The amended conclusion now states: “Accordingly, based on a review of the case and considering all the evidence, including Mr. Kibbe’s subsequent criminal conduct and the questions it raised about his credibility as a police officer, the Attorney General’s Office can no longer conclude that Mr. Kibbe’s actions were legally justified. Instead, the Office has concluded that it could not disprove Mr. Kibbe’s self-defense claim, beyond a reasonable doubt, and therefore no criminal charges will be filed against Mr. Kibbe as a result of Mr. Lafont’s death.”
The announcement comes one week after Lafont’s estate filed a civil suit in federal court against Kibbe, Claremont Police Capt. Brent Wilmot and the city of Claremont claiming Lafont was the victim of excessive force and discrimination because of a mental health disability. It was filed one day before the statute of limitations would have run out.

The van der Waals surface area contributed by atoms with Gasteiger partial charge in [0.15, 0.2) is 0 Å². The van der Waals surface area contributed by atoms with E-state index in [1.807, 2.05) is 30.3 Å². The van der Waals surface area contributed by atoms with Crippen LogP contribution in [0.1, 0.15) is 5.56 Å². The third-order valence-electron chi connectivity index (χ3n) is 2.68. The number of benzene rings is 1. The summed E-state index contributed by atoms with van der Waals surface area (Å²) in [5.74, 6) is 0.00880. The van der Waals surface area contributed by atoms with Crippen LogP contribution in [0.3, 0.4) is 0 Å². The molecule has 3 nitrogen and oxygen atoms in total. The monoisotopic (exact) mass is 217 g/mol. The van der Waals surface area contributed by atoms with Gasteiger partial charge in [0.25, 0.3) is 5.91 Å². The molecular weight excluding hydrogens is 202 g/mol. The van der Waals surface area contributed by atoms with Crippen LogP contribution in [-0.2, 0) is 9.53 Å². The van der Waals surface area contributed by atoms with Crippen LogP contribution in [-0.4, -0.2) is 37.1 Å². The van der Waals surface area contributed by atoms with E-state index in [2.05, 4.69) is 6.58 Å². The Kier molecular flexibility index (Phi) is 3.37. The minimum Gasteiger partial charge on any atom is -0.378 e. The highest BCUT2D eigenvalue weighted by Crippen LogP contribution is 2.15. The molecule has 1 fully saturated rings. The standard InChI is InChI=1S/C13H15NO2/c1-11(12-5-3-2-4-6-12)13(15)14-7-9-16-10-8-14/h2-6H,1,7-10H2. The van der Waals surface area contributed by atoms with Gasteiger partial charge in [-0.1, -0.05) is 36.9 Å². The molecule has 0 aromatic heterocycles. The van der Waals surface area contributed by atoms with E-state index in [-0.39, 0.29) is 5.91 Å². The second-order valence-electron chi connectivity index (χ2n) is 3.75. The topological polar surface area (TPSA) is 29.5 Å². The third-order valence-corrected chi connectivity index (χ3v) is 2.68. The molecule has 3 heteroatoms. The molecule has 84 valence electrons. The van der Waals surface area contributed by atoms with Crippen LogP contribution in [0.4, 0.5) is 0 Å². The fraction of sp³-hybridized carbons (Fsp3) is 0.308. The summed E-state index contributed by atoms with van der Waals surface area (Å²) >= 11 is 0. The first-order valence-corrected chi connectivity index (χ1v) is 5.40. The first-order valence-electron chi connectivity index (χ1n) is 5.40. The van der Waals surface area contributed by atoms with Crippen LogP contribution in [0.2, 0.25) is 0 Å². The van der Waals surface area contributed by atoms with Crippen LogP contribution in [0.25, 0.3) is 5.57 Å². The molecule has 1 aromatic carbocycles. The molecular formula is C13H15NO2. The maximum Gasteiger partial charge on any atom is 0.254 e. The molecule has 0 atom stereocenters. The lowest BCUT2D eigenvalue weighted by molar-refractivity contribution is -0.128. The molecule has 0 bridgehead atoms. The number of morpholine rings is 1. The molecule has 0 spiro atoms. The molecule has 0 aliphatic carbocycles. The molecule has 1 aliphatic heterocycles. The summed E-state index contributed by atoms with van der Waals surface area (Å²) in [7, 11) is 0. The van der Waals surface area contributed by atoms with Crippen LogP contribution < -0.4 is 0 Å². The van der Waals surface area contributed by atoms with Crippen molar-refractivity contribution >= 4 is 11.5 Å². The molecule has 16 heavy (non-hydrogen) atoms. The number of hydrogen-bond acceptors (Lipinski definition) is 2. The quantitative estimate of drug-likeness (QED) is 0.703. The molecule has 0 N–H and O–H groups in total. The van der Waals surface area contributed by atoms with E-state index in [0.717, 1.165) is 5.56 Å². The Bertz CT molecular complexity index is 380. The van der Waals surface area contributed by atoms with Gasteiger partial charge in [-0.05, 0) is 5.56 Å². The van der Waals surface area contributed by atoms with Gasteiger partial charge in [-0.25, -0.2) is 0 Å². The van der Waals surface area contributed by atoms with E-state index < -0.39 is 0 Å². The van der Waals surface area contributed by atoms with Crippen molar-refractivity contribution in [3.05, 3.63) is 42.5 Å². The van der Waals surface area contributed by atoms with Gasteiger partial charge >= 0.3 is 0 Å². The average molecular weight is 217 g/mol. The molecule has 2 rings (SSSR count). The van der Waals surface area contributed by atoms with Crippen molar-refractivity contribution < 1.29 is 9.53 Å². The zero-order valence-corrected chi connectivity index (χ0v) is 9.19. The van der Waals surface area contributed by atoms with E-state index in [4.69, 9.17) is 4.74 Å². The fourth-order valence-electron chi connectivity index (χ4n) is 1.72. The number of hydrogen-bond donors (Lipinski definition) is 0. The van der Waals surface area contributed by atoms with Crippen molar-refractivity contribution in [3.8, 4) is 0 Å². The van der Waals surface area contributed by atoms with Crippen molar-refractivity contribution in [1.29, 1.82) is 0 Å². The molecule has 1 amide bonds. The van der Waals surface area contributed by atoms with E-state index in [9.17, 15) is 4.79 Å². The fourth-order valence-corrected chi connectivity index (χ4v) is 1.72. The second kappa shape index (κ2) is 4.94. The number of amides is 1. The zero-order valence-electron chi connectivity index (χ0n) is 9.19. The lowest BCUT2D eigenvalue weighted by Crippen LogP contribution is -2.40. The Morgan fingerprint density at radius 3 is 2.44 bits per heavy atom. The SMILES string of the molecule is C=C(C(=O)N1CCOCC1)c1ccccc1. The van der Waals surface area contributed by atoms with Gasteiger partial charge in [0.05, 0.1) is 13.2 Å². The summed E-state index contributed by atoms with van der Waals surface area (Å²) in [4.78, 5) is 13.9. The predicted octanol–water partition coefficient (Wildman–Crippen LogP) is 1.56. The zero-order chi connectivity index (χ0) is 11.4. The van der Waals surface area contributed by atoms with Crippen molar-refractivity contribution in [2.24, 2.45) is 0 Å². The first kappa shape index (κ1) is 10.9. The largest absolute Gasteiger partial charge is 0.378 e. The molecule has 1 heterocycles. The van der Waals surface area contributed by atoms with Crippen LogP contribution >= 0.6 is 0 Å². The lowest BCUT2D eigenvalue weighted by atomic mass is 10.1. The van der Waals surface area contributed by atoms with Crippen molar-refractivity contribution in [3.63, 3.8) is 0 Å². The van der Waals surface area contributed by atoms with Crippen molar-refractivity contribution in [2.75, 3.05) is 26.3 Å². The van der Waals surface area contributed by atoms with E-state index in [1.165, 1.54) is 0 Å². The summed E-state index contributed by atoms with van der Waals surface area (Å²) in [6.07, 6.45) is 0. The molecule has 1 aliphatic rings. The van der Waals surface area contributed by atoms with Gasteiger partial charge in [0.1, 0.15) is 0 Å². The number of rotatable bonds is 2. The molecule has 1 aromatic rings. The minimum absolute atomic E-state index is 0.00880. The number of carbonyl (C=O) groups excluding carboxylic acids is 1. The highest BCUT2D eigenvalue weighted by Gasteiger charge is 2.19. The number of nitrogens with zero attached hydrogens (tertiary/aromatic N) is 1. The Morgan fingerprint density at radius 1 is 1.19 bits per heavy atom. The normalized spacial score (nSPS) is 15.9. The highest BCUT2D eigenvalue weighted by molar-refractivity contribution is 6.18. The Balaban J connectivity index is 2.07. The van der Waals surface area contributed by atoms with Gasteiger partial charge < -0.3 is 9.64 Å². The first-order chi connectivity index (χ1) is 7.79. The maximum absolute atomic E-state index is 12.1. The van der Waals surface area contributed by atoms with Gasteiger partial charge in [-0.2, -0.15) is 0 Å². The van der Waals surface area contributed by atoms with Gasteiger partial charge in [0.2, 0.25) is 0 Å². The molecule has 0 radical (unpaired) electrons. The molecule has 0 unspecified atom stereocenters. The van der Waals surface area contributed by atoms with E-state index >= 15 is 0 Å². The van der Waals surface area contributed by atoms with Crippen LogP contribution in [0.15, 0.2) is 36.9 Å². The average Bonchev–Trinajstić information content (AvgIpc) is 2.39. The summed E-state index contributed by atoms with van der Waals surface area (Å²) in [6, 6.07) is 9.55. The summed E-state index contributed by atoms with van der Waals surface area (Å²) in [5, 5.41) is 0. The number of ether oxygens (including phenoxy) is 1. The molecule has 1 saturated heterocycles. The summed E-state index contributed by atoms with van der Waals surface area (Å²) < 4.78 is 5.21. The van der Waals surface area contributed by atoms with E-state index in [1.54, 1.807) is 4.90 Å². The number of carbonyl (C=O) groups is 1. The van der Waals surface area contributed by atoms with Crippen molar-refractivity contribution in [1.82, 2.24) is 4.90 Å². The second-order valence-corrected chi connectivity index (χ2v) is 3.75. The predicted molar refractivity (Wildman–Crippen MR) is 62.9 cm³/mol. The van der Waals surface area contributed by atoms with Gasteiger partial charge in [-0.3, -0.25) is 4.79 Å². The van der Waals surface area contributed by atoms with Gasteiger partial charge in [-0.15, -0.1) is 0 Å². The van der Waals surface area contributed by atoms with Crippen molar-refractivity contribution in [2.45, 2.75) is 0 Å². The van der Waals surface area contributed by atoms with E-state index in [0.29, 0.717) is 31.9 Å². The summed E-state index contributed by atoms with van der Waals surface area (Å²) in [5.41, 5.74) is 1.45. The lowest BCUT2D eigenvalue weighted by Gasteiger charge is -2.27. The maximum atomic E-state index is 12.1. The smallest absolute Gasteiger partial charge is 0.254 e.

Lafont, 25, who was known to suffer from depression and call police when he was drunk, died in the early morning Sept. 25, 2016, after Kibbe shot him three times in the chest one minute after arriving at the scene. Kibbe had been dispatched to Lafont’s home to tell him to stop calling 911.
Several family members have spoken out since Cody’s death not believing the original official version of events.
His mother, Tracy McEachern, said that she received an email from the estate’s attorney giving her a heads-up that the announcement would be made Tuesday. She has long been distrustful of the original investigation.